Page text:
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Google is indeed a media company!

Miguel Helft/The New York Times has figured out that Google is indeed a media competitor, but apparently doesn't think other media have connected the dots -- given how they framed their lead business article today: "Is Google a Media Company?"

While its obvious that Helft/NYT get the joke that Google is most certainly a media company by the prominence, graphic, and headline of the story, they also did their journalistic duty in presenting both sides of the question, including allowing Google a lot of space to continue its charade that Google is not a media company.

Let's have some fun with Google's "who? little old us? a media company? you must be kidding..." --defense in the New York Times article.

  • "Google has always said it will never compromise the objectivity of its search results."
    • The thoughts that immediately came to my mind after reading that sentence were:
      • "a sucker is born every minute" and
      • "if you repeat anything enough, people will come to believe it." 
    • Google's standard line is spin. Don't take my word for it, listen to Google's co-founders Larry Page and Sergey Brin in their own words in "Appendix A: Advertising and Mixed Motives" in their very own Stanford doctoral dissertation:
      • "The goals of the advertising business model do not always correspond to providing quality search to users."
      • "...we expect that advertising funded search engines will be inherently biased towards the advertisers and away from the needs of the consumers."
    • If there is an inherent financial bias in the advertising model toward advertisers over users, why wouldn't there logically be an inherent bias for favoring Google-owned content over competitors' content?
      • Otherwise, what is the business purpose of Google investing billions of dollars to own its own content platforms like YouTube, Blogger, Knol, Google News, Google Finance, Google Maps, Google Earth, etc.?
  • "There is little evidence that Knol has recieved favorable treatment."
    • That's because Google is a total black box, with no transparency, accountability or auditability.
    • Since Google is near legendary in its public demands for everyone else in the world to be "open" and "transparent" with all of their information..., the fact that Google does not even attempt to follow the principle that it demands of others, strongly suggests Google has a lot to hide.
      • At a minimum, the stark dichotomy between Google's 'open' words and 'closed' deeds, does not inspire trust.
  • "Google has long insisted that it has no plans to own or create content and that it is a friend, not a foe, of media companies." Google's spokesperson said: "Our vision remains to be the best conduit that we can be, connecting people between whatever their search is and the answer they are looking for." "... for that reason, we are not interested in owning or creating content."
    • This is a case of where one needs to hear "the truth, the whole truth and nothing but the truth" in order to really understand what's going on.
    • Google is a the corporate leader of the information commons and Copyleft movements that believe that all content on the net should be commonly owned and that big media companies have too much control over content production and culture.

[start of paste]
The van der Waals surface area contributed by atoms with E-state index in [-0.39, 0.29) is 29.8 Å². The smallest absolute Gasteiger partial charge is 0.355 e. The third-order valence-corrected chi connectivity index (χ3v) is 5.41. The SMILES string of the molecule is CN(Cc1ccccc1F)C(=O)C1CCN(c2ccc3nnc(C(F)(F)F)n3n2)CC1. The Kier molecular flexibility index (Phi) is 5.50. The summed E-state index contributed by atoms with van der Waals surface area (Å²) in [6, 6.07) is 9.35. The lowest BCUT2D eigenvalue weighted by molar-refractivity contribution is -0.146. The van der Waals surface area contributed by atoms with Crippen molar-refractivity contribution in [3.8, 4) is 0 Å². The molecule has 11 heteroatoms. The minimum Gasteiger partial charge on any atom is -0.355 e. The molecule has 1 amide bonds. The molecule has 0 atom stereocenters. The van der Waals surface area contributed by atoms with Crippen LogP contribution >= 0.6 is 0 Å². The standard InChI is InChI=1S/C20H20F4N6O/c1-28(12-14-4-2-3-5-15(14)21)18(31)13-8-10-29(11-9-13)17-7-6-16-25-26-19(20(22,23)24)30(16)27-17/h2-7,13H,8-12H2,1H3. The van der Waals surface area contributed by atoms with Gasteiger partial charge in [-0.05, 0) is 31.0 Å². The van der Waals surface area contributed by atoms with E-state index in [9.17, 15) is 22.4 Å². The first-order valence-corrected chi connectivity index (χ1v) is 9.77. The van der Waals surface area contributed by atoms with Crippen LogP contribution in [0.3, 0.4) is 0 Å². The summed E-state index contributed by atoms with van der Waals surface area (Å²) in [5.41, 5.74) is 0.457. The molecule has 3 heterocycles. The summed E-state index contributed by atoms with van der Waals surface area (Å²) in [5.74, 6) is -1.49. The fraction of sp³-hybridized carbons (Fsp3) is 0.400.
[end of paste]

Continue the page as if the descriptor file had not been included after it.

• So while it may be true that Google does not seek to "own" content in a traditional sense, Google is most certainly a competitive media platform to traditional content much like open source software competes with Microsoft.
      • Don't forget, that several different content industries have sued Google for property theft of their content, Viacom, MPAA, authors, publishers, newspapers, wire services, etc.
      • Don't forget, Google CEO Eric Schmidt is Chairman of the New America Foundation, the leading think tank pushing the information commons agenda. 
      • Don't forget, Google is closely aligned with Stanford law professor Lawrence Lessig's push for creative commons or Copyleft, a movement which believes that big media companies have too many property rights, and which is pushing hard to undermine the concept of content ownership on the Internet. 
      • Don't forget, Google is very closely aligned philosophically with FreePress, the organization that runs  
  • Google's Spokesperson: "Google does not own copyrights to the Knol content, and the site will not carry the Google logo."  
    • More Google misdirection. As explained before, Google is philosophically hostile to copyright ownership.
    • Moreover, Google's business model is to make money off of advertising for all content on its platforms. Google's claim to not own content -- is a distinction without a difference.
    • Furthermore, the fact that Google intends to not use the Google logo on the Knol publishing platform is another glaring example of Google not being open or transparent about Google's ownership stake or its conflicts of interest.

Bottom line: Kudos to the New York Times for writing about the elephant in the room.

The traditional media have been in big time denial that Google is their single most formidable competitor going forward.

  • Google "owns" the largest and most targetable content audience ever assembled. 

For those in the media who choose to remain in denial that Google is a media company, please read my posts on Google's online publishing platform -- Knol:

  • Google Knol: The World's Editor in Chief -- and Omni Publisher? Can you say Dis-intermediation?    and
  • Google Knols Best? or should we say serfing for Google -- yes, serfing with an 'e'

The big question is how much longer will the traditional media lionize their biggest competitor, when that media competitor is poised to eat them for lunch?